- Risk Management:
- Is the system fault tolerant? What scenarios were considered?
- Were risks identified (if so what were they)?
- How were those risks managed/mitigated?
- Was the risk monitored?
- What telemetry system was used to gather data?
- What types of instrumentation is in places (logging, metrics, both or other)?
- What monitoring tools are in place?
- See also this post about monitoring best practices.
- How is on-call handled (is there a culture of responsibility or is there a centralized operations team looking after things)?
- What teams were consulted/impacted?
- Who were the stake holders, and what were their involvement?
- How was the system proposed and communicated?
- Is the candidate used to working within a large multi-region organisation where teams are distributed across many different time zones (are they used to those types of challenges)?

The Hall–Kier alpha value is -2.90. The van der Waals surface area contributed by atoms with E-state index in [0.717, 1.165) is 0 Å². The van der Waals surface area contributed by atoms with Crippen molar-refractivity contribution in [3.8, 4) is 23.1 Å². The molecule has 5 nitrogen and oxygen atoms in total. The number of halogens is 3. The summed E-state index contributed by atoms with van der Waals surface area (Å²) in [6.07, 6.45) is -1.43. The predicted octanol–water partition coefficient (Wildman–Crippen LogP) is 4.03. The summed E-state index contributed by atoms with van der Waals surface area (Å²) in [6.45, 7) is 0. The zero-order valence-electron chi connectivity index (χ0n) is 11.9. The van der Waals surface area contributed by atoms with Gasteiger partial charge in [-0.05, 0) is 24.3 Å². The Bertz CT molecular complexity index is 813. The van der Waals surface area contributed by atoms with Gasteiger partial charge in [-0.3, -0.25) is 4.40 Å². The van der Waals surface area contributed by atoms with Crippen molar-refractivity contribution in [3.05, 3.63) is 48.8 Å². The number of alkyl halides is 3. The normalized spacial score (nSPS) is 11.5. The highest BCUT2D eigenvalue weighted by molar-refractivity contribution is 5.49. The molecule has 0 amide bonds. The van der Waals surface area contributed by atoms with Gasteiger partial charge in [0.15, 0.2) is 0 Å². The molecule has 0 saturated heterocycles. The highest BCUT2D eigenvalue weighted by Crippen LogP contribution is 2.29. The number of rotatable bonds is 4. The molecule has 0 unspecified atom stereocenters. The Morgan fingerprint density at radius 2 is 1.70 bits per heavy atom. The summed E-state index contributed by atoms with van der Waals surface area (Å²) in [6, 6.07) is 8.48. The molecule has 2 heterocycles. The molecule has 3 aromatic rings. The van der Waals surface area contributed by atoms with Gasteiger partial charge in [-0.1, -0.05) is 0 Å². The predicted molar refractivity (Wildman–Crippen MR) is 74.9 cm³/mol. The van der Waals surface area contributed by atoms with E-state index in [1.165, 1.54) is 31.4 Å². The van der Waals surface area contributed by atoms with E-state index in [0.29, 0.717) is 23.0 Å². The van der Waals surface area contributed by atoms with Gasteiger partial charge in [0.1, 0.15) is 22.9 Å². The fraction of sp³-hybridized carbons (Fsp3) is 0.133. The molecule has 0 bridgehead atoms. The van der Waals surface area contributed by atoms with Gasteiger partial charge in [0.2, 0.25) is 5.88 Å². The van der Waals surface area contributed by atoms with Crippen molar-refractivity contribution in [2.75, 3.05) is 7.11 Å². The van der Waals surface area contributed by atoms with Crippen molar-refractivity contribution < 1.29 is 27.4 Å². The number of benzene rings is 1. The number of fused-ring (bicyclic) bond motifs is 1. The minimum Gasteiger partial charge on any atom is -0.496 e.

- What is the structure and hierarchy of their current employer? Is it fairly flat or lots of layers and red tape? Maybe it’s “goldilocks” (i.e. just right)?
- Has there been any restructuring of the teams (why), and how was it communicated, how was the changes received by staff?
- Was the candidate actively thinking about things outside of just the technical aspect? Were they thinking about, for example, the costs associated with the architecture they were designing and how to reduce those costs whilst trying to still solve the problem at hand?
- Team Management:
- How does the candidate handle 1:1 meetings, build relationships and give feedback?
- How big is the team(s) they manage, what conflicts have they needed to resolve, and how?
- Organisation Feedback/Inclusion:
- Does their current employer provide staff the means to give them feedback and to understand the health of their organisation?
- If so what are those tools and what has their effectiveness and impact been?
- Is the candidate thinking about diversity and how to improve it in the hiring process?
- What tools do they use to help with that goal?
- Are there any community programs they support or host?
- Is the candidate excited to work for/with us? What about our organisation do they like the most? (this isn’t a deal breaker, this is more out of interest)
I don’t know, but maybe you could let me know on twitter if there’s anything I’ve missed or should be doing differently. Feedback appreciated.
But before we wrap up... time (once again) for some self-promotion 🙊